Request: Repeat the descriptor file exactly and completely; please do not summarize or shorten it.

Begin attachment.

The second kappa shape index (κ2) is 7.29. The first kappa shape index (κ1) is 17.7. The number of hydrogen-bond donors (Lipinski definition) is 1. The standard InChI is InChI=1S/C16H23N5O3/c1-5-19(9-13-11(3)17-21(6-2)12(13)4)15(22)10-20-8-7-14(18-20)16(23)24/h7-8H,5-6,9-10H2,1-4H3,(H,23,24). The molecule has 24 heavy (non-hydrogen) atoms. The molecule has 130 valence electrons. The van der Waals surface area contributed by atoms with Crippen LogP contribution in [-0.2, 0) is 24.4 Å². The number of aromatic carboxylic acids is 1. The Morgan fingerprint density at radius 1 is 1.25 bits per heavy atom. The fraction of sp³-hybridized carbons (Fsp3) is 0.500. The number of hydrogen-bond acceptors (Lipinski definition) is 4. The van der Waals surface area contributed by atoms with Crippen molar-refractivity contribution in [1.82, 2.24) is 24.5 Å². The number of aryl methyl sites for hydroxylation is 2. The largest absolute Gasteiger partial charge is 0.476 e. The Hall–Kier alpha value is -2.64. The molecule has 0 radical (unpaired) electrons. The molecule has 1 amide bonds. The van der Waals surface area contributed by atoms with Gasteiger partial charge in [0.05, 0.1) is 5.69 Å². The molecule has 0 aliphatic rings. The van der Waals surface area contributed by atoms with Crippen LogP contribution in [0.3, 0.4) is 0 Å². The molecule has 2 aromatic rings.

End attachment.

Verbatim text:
The second kappa shape index (κ2) is 7.29. The first kappa shape index (κ1) is 17.7. The number of hydrogen-bond donors (Lipinski definition) is 1. The standard InChI is InChI=1S/C16H23N5O3/c1-5-19(9-13-11(3)17-21(6-2)12(13)4)15(22)10-20-8-7-14(18-20)16(23)24/h7-8H,5-6,9-10H2,1-4H3,(H,23,24). The molecule has 24 heavy (non-hydrogen) atoms. The molecule has 130 valence electrons. The van der Waals surface area contributed by atoms with Crippen LogP contribution in [-0.2, 0) is 24.4 Å². The number of aromatic carboxylic acids is 1. The Morgan fingerprint density at radius 1 is 1.25 bits per heavy atom. The fraction of sp³-hybridized carbons (Fsp3) is 0.500. The number of hydrogen-bond acceptors (Lipinski definition) is 4. The van der Waals surface area contributed by atoms with Crippen molar-refractivity contribution in [1.82, 2.24) is 24.5 Å². The number of aryl methyl sites for hydroxylation is 2. The largest absolute Gasteiger partial charge is 0.476 e. The Hall–Kier alpha value is -2.64. The molecule has 0 radical (unpaired) electrons. The molecule has 1 amide bonds. The van der Waals surface area contributed by atoms with Gasteiger partial charge in [0.05, 0.1) is 5.69 Å². The molecule has 0 aliphatic rings. The van der Waals surface area contributed by atoms with Crippen LogP contribution in [0.3, 0.4) is 0 Å². The molecule has 2 aromatic rings.